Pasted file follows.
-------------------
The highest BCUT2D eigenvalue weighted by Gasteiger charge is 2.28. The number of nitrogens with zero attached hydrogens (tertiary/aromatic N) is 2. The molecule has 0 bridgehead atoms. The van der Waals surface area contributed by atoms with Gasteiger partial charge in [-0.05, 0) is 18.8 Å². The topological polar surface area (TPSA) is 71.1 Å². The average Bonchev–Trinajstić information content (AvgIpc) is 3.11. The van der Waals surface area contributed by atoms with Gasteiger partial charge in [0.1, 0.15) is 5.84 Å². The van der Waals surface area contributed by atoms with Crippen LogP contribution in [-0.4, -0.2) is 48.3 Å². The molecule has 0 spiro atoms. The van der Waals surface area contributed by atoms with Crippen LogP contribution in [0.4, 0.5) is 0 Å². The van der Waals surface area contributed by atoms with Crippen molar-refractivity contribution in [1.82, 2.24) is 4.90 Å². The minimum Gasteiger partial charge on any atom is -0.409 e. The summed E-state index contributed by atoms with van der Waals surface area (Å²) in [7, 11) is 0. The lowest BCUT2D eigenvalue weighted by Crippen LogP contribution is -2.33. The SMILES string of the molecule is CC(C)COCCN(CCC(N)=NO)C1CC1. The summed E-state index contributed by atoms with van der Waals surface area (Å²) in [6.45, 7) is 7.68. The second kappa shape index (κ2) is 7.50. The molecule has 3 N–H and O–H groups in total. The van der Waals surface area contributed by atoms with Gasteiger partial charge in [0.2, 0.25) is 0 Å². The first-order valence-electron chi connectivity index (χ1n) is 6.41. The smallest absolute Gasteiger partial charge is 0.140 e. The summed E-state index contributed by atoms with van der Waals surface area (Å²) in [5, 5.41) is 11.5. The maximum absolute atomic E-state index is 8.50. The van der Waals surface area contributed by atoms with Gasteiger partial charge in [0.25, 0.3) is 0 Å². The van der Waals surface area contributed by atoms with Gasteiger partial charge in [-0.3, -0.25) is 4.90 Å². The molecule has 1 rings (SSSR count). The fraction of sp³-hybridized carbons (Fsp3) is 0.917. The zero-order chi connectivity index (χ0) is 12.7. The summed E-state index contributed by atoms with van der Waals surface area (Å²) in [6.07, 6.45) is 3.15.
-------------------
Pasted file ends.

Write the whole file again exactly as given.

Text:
The highest BCUT2D eigenvalue weighted by Gasteiger charge is 2.28. The number of nitrogens with zero attached hydrogens (tertiary/aromatic N) is 2. The molecule has 0 bridgehead atoms. The van der Waals surface area contributed by atoms with Gasteiger partial charge in [-0.05, 0) is 18.8 Å². The topological polar surface area (TPSA) is 71.1 Å². The average Bonchev–Trinajstić information content (AvgIpc) is 3.11. The van der Waals surface area contributed by atoms with Gasteiger partial charge in [0.1, 0.15) is 5.84 Å². The van der Waals surface area contributed by atoms with Crippen LogP contribution in [-0.4, -0.2) is 48.3 Å². The molecule has 0 spiro atoms. The van der Waals surface area contributed by atoms with Crippen LogP contribution in [0.4, 0.5) is 0 Å². The van der Waals surface area contributed by atoms with Crippen molar-refractivity contribution in [1.82, 2.24) is 4.90 Å². The minimum Gasteiger partial charge on any atom is -0.409 e. The summed E-state index contributed by atoms with van der Waals surface area (Å²) in [7, 11) is 0. The lowest BCUT2D eigenvalue weighted by Crippen LogP contribution is -2.33. The SMILES string of the molecule is CC(C)COCCN(CCC(N)=NO)C1CC1. The summed E-state index contributed by atoms with van der Waals surface area (Å²) in [6.45, 7) is 7.68. The second kappa shape index (κ2) is 7.50. The molecule has 3 N–H and O–H groups in total. The van der Waals surface area contributed by atoms with Gasteiger partial charge in [0.2, 0.25) is 0 Å². The first-order valence-electron chi connectivity index (χ1n) is 6.41. The smallest absolute Gasteiger partial charge is 0.140 e. The summed E-state index contributed by atoms with van der Waals surface area (Å²) in [5, 5.41) is 11.5. The maximum absolute atomic E-state index is 8.50. The van der Waals surface area contributed by atoms with Gasteiger partial charge in [0.25, 0.3) is 0 Å². The van der Waals surface area contributed by atoms with Gasteiger partial charge in [-0.3, -0.25) is 4.90 Å². The molecule has 1 rings (SSSR count). The fraction of sp³-hybridized carbons (Fsp3) is 0.917. The zero-order chi connectivity index (χ0) is 12.7. The summed E-state index contributed by atoms with van der Waals surface area (Å²) in [6.07, 6.45) is 3.15.